Plumper and Valiente make excellent points. In my opinion, the average sailor makes the same mistake that seamen have always made in fog; the desire to achieve the destination overcomes the practise of prudent seamanship. Particularly on a small sailboat (are there any other kind?), once in fog, the primary goal should be to avoid being run under or running aground. Often the best way to accomplish both is to make for skinny water. The other vessels that are going to kill you, and even if they're making bare steerage way they're going to kill you, will not be able to follow you into shallow water. And, even if you become disoriented, judicious use of the fathometer will ensure your safety. Many is the time when you do not have to know exactly where you are, just that you are out of reach of traffic and not aground. Motoring to safe waters is eminently sensible.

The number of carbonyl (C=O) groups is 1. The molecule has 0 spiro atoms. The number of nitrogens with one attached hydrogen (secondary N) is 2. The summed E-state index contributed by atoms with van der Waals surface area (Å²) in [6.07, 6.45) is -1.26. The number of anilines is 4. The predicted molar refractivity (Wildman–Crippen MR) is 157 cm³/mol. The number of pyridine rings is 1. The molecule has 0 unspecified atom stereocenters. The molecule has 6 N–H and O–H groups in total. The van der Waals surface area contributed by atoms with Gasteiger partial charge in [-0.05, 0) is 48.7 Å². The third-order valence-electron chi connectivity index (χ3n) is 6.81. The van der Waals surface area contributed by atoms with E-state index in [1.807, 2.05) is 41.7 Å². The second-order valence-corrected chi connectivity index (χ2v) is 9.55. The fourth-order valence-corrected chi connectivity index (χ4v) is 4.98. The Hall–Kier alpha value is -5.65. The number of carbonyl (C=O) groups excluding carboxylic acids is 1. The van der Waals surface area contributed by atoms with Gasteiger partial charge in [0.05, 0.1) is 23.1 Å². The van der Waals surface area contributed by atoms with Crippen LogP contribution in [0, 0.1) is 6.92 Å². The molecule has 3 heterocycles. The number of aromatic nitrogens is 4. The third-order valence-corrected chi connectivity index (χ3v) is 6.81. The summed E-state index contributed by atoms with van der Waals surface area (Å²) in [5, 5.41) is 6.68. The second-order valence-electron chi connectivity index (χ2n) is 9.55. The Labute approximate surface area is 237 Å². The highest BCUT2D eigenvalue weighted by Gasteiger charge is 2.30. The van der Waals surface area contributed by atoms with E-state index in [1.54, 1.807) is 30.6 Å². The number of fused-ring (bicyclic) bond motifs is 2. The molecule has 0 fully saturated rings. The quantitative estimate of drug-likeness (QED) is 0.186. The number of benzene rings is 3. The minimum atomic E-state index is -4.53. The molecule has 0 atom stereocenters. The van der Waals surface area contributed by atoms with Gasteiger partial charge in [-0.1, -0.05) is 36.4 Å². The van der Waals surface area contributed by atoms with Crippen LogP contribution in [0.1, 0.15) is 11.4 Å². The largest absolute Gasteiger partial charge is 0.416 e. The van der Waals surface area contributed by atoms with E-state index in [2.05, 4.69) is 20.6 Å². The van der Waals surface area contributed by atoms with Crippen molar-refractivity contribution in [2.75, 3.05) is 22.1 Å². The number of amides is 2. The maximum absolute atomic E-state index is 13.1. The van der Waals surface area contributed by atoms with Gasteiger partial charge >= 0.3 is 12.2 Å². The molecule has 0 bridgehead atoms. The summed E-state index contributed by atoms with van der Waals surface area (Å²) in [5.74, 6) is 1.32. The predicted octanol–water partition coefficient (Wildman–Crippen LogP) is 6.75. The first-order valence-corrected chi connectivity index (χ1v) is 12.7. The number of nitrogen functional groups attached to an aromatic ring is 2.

Val's suggestion reminds me of an out of style exercise that can be fun and rewarding. In good weather, have a below deck navigator attempt to steer you in a safe direction with reference to only a last know position, the chart, the compass, and the fathometer. You'll probably be pleasantly surprised at how well you can navigate. Generations of seamen didn't take all those soundings you see on the chart for nothing, eh?
“Scientists are people who build the Brooklyn Bridge and then buy it.”
Wm. F. Buckley, Jr.